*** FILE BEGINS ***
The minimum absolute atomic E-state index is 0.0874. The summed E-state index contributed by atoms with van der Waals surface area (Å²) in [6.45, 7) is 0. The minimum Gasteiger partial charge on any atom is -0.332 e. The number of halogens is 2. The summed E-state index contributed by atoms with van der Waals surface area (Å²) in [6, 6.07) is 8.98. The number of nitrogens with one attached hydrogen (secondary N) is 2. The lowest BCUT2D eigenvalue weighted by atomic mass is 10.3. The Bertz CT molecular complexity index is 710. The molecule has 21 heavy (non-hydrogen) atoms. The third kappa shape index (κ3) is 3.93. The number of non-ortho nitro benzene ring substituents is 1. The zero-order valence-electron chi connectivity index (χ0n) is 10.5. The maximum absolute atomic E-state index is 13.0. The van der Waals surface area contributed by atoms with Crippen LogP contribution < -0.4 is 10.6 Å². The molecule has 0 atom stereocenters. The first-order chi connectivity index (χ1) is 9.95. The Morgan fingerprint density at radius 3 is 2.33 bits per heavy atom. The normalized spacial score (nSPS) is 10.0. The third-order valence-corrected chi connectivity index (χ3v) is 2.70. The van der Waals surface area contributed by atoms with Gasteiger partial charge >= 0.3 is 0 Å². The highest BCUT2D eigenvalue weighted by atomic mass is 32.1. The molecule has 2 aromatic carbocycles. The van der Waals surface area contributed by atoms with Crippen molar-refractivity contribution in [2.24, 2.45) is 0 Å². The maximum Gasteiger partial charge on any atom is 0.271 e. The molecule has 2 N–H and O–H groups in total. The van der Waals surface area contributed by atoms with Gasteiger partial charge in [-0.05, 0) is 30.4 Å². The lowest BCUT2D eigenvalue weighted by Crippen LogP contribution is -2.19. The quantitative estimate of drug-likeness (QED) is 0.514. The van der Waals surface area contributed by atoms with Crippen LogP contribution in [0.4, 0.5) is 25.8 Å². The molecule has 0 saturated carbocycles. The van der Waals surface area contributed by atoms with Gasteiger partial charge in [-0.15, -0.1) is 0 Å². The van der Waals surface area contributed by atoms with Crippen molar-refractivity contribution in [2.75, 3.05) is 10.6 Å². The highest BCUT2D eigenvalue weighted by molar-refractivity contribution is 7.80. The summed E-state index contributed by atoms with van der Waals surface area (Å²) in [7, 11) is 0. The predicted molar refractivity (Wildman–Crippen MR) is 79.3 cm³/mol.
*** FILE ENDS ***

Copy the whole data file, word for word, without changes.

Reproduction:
The minimum absolute atomic E-state index is 0.0874. The summed E-state index contributed by atoms with van der Waals surface area (Å²) in [6.45, 7) is 0. The minimum Gasteiger partial charge on any atom is -0.332 e. The number of halogens is 2. The summed E-state index contributed by atoms with van der Waals surface area (Å²) in [6, 6.07) is 8.98. The number of nitrogens with one attached hydrogen (secondary N) is 2. The lowest BCUT2D eigenvalue weighted by atomic mass is 10.3. The Bertz CT molecular complexity index is 710. The molecule has 21 heavy (non-hydrogen) atoms. The third kappa shape index (κ3) is 3.93. The number of non-ortho nitro benzene ring substituents is 1. The zero-order valence-electron chi connectivity index (χ0n) is 10.5. The maximum absolute atomic E-state index is 13.0. The van der Waals surface area contributed by atoms with Crippen LogP contribution < -0.4 is 10.6 Å². The molecule has 0 atom stereocenters. The first-order chi connectivity index (χ1) is 9.95. The Morgan fingerprint density at radius 3 is 2.33 bits per heavy atom. The normalized spacial score (nSPS) is 10.0. The third-order valence-corrected chi connectivity index (χ3v) is 2.70. The van der Waals surface area contributed by atoms with Gasteiger partial charge >= 0.3 is 0 Å². The highest BCUT2D eigenvalue weighted by atomic mass is 32.1. The molecule has 2 aromatic carbocycles. The van der Waals surface area contributed by atoms with Crippen molar-refractivity contribution in [2.24, 2.45) is 0 Å². The maximum Gasteiger partial charge on any atom is 0.271 e. The molecule has 2 N–H and O–H groups in total. The van der Waals surface area contributed by atoms with Gasteiger partial charge in [-0.05, 0) is 30.4 Å². The lowest BCUT2D eigenvalue weighted by Crippen LogP contribution is -2.19. The quantitative estimate of drug-likeness (QED) is 0.514. The van der Waals surface area contributed by atoms with Crippen LogP contribution in [0.4, 0.5) is 25.8 Å². The molecule has 0 saturated carbocycles. The van der Waals surface area contributed by atoms with Gasteiger partial charge in [-0.15, -0.1) is 0 Å². The van der Waals surface area contributed by atoms with Crippen molar-refractivity contribution in [2.75, 3.05) is 10.6 Å². The highest BCUT2D eigenvalue weighted by molar-refractivity contribution is 7.80. The summed E-state index contributed by atoms with van der Waals surface area (Å²) in [7, 11) is 0. The predicted molar refractivity (Wildman–Crippen MR) is 79.3 cm³/mol.